Dark River (1952 film)

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Dark River
Dark River (1952 film).jpg
Theatrical release poster
Directed by Hugo del Carril
Produced by Hugo del Carril
Screenplay by Eduardo Borrás
Based on El río oscuro by Alfredo Varela
Starring Hugo del Carril
Adriana Benetti
Raúl del Valle
Music by Tito Ribero
Cinematography José María Beltrán
Edited by Gerardo Rinaldi
Distributed by Cinematográfica Cinco
Del Carril-Barbieri
Release date
9 October 1952
Running time
91 minutes
Country Argentina
Language Spanish

Dark River (Spanish: Las aguas bajan turbias) is a 1952 Argentine drama film directed by Hugo del Carril, starring del Carril, Adriana Benetti and Raúl del Valle. It is based on a novel by Alfredo Varela. The storyline is about exploitation of peons, and the film has a populist message that ties in with the director's sympathy for Peronism.[1] The film won the Silver Condor Award for Best Film.


The brothers Santos and Rufino Peralta are used like animals in the workplace at the Parana Stop. There they encounter enormous hardship and inhuman conditions of work as a consequence of the immense greed of the managers. A worker's rebellion is maturing, to the point that it is developed into trade union of workers who respond against their grief. Finally, the workers plot a counterattack and punish their corrupt employers.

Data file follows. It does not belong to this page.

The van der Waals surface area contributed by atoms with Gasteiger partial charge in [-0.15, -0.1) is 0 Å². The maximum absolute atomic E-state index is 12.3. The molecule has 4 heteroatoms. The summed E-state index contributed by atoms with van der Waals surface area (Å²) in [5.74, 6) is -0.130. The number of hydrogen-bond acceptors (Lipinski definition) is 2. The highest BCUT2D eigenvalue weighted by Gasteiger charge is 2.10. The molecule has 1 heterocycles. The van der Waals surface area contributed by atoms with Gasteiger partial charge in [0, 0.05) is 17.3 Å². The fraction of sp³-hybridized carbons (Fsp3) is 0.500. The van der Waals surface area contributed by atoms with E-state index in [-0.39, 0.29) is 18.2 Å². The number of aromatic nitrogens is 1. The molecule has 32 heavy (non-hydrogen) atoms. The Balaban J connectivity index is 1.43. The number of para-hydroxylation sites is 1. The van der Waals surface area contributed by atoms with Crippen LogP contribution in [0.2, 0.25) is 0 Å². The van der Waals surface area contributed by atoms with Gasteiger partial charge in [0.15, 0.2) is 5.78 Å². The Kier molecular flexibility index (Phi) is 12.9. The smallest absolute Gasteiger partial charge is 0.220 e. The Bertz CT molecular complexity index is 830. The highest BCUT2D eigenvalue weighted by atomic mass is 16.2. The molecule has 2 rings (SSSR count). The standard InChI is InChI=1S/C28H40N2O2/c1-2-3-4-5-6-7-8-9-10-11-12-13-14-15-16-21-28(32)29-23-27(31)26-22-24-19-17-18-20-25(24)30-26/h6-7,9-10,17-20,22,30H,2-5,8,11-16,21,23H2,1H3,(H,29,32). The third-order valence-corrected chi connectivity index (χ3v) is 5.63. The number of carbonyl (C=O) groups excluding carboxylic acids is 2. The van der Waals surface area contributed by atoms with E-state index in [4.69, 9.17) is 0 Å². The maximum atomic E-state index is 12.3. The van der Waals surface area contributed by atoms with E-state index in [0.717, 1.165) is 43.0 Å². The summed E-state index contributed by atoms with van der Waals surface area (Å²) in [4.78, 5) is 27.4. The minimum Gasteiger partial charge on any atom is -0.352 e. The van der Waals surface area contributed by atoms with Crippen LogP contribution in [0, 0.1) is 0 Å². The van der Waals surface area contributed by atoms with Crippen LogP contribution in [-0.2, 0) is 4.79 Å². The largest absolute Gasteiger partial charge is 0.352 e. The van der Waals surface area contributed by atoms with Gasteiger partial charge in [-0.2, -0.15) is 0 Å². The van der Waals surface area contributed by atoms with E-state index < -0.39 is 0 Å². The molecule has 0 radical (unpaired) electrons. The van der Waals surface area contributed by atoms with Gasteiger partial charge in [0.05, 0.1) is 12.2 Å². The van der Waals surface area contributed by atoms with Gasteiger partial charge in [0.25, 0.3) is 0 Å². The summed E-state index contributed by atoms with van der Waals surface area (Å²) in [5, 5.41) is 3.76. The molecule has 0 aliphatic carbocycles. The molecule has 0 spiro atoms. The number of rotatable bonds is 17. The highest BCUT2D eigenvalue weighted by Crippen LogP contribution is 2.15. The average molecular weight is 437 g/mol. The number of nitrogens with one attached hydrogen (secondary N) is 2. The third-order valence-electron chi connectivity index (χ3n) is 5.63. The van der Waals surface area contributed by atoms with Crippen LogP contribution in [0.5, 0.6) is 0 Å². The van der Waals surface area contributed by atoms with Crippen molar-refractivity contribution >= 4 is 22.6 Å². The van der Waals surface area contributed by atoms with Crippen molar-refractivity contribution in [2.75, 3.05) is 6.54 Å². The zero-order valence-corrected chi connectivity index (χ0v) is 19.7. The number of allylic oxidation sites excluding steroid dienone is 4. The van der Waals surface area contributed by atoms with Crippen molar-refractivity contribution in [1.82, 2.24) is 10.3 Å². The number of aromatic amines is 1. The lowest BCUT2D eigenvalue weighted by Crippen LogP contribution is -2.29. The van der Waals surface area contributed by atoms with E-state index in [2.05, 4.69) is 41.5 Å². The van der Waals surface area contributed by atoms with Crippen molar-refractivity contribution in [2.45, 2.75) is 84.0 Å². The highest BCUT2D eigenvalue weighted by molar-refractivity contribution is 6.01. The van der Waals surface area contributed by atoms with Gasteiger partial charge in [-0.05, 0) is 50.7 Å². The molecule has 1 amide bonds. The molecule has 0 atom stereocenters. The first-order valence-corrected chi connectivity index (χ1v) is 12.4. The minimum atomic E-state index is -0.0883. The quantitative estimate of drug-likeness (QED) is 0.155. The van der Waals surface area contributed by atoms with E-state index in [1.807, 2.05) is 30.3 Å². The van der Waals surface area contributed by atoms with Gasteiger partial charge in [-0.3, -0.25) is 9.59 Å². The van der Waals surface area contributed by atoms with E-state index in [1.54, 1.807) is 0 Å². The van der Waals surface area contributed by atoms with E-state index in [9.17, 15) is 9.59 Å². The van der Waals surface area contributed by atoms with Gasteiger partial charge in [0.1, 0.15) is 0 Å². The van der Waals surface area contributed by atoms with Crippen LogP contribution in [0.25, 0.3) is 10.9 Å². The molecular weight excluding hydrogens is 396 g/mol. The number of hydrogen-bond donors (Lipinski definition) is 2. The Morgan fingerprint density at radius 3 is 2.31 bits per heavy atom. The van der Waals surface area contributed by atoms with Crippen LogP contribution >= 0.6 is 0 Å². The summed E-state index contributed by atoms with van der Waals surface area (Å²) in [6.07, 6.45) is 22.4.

Hugo del Carril in the film

The film is based on a novel by Alfredo Varela, but Varela is not mentioned in the credits because he was in prison as a consequence of his communist activities. The film was shot on location in the upper Paraná region.[2]


The film premiered on 9 October 1952 in Buenos Aires and on 25 February 1956 in the United States. It was distributed by Cinematográfica Cinco and Del Carril-Barbieri (DCB) in Argentina and the Times Film Corporation in the United States. Argentina released the film again in 2005 at the Mar del Plata Film Festival on 11 March 2005.


Critical response[edit]

A. H. Weiler of The New York Times wrote that the film "makes its points realistically and, occasionally, with harrowing effects" but "is somewhat less than striking as professionally-wrought drama". "As a tract against man's inhumanity to man," Weiler wrote, "it is sincere and powerful. But the spinning of this somber tale, like its outrages, is routine and more primitive than polished." The critic wrote about the performances: "Although Señor Del Carril has not extracted outstanding performances from some of his principals, his portrayal is restrained yet forceful. And, while the climactic scene is rudimentary melodrama, some of his supporting players contribute seemingly dedicated characterizations."[3]


The film received the awards for Best Picture, Director and Supporting Actor (Pedro Laxalt) from the Argentine Academy of Cinematography Arts and Sciences. It received four awards, including Best Film and Best Director, from the Argentine Film Critics Association in 1953. It also won a Special Mention at the Venice Film Festival.[2]


External links[edit]